A court last week ruled that the state of Illinois cannot force pharmacists to sell the morning-after pill against their consciences. It was a important win for health professionals.
This rule was particularly iniquitous. In 2005, Illinois Governor Rod Blagojevich (now serving time in a federal jail for attempting to sell President Obama’s vacant Senate seat) issued an “emergency rule”. It decreed that pharmacies must fill prescriptions for drugs, including the morning-after pill. “No delays. No hassles. No lecture. Just fill the prescription,” was the Governor’s decree. It became a final administrative rule later that year.
This steamrolling of conscientious objection was brazenly undemocratic. The state legislature never voted on the controversial measure. It was imposed on pharmacists in an effort to shore up Blagojevich’s position in the polls.
The court’s decision was a great boost for freedom of conscience. But there should be no complacency. Within the medical profession itself, a campaign is being waged to make obsolete the very notion of conscientious objection. In the UK, it has openly been under attack for years. In 2006 Oxford bioethicist Julian Savulescu published a scathing critique in the UK’s leading medical journal, the BMJ. “When the duty is a true duty, conscientious objection is wrong and immoral. When there is a grave duty, it should be illegal. A doctors’ conscience has little place in the delivery of modern medical care.”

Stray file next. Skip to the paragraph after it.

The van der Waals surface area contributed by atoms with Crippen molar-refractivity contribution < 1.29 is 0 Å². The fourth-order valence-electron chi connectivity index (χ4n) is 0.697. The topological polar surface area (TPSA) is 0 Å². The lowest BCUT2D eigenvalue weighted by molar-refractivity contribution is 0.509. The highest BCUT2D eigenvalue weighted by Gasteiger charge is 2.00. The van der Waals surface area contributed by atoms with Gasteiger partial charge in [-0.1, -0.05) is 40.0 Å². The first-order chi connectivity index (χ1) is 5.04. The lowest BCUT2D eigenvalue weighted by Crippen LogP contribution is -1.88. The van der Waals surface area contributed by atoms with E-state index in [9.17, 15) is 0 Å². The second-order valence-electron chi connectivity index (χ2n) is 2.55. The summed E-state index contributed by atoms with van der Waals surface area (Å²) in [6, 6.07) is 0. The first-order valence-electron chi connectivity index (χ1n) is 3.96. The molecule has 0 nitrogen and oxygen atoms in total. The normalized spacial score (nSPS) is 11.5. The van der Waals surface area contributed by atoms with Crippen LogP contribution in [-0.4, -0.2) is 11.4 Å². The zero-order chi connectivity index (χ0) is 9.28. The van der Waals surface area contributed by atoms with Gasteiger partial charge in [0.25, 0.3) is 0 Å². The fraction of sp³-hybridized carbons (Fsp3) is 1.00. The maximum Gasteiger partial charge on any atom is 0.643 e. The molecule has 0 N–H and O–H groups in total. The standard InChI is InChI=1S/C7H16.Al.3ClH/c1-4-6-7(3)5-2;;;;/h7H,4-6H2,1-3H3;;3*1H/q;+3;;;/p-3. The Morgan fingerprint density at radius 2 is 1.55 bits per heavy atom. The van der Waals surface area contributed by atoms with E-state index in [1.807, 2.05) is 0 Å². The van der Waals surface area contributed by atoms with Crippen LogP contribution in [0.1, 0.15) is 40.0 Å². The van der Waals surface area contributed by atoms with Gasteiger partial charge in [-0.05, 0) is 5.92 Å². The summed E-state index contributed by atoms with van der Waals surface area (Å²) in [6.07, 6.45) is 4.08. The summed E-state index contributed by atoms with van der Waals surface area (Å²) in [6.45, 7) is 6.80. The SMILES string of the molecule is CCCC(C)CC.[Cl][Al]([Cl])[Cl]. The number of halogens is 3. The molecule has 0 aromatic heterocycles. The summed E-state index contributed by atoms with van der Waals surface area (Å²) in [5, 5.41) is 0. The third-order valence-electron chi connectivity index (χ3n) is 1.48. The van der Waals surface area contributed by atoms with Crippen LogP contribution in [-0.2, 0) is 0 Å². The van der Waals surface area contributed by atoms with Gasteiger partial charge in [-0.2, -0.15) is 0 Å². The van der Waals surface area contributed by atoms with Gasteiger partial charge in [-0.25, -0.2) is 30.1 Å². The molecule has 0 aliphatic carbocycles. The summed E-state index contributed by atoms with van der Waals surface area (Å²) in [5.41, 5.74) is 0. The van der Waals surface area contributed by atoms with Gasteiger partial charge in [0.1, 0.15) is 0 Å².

And now the gloves are off in the United States, as well. Only a week before the resolution of the Illinois dispute, the New England Journal of Medicine, which describes itself as “the most widely read, cited, and influential general medical periodical in the world”, published an attack on conscientious objection to abortion. In a “Perspective” editorial, feminist bioethicist Lisa H. Harris, of the University of Michigan Ann Arbor, presented a scrambled view of conscience which could eventually undermine gains in cases like the Illinois pharmacists’ case.
Dr Harris — who performs abortions — laments the fact that the pro-life side of the US abortion debate has captured the moral high ground of conscience and conscientious objection. From her standpoint abortion doctors are brave souls who defy “stigma, marginalization within medicine, harassment, and threat of physical harm” to act in accordance with their consciences.
“the equation of conscience with non-provision of abortion contributes to the stigmatization of abortion providers. If physicians who offer abortion care don’t have a legitimate claim to act in ‘good conscience,’ like their counterparts who oppose abortion, the implication is that they act in ‘bad conscience’ or lack conscience altogether. This understanding reinforces images of abortion providers as morally bankrupt.”
Surely, Dr Harris contends, if there is a place for conscientious objectors, there must also be a place for conscientious providers. Goody two-shoes refusniks get all the applause as they frolic on the moral high ground. Is there no room for sincere, hard-working doctors who provide abortions?
She offers an example: in Georgia and Arizona abortions are banned after 22 and 20 weeks. However, there are no exemptions in the law for doctors who feel ethically obliged to perform abortions beyond these limits. This is unfair, she says. “Moral integrity can be injured as much by not performing an action required by one’s core beliefs as by performing an action that contradicts those beliefs.”
Not all abortion providers are saints. The name of Philadelphia doctor Kermit Gosnell springs to mind as a loathsome blot on Dr Harris’s hagiography. However, it’s impossible to deny that some abortion providers fervently believe that they are doing an honourable thing.